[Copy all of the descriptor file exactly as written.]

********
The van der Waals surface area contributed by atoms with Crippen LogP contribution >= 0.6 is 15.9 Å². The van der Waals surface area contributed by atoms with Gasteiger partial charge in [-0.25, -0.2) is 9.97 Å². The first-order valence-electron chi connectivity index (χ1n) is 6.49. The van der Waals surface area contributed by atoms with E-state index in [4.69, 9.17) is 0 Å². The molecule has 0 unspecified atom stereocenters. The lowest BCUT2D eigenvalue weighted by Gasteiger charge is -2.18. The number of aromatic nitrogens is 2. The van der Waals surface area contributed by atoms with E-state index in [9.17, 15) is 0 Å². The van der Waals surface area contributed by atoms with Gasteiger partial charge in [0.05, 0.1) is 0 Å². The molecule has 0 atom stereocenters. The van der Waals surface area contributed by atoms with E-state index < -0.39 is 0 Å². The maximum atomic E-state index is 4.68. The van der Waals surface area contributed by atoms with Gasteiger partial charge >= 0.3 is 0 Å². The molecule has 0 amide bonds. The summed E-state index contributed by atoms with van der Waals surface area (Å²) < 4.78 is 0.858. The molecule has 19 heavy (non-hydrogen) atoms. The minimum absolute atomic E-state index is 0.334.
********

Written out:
The van der Waals surface area contributed by atoms with Crippen LogP contribution >= 0.6 is 15.9 Å². The van der Waals surface area contributed by atoms with Gasteiger partial charge in [-0.25, -0.2) is 9.97 Å². The first-order valence-electron chi connectivity index (χ1n) is 6.49. The van der Waals surface area contributed by atoms with E-state index in [4.69, 9.17) is 0 Å². The molecule has 0 unspecified atom stereocenters. The lowest BCUT2D eigenvalue weighted by Gasteiger charge is -2.18. The number of aromatic nitrogens is 2. The van der Waals surface area contributed by atoms with E-state index in [9.17, 15) is 0 Å². The van der Waals surface area contributed by atoms with Gasteiger partial charge in [0.05, 0.1) is 0 Å². The molecule has 0 atom stereocenters. The van der Waals surface area contributed by atoms with E-state index < -0.39 is 0 Å². The maximum atomic E-state index is 4.68. The van der Waals surface area contributed by atoms with Gasteiger partial charge >= 0.3 is 0 Å². The molecule has 0 amide bonds. The summed E-state index contributed by atoms with van der Waals surface area (Å²) < 4.78 is 0.858. The molecule has 19 heavy (non-hydrogen) atoms. The minimum absolute atomic E-state index is 0.334.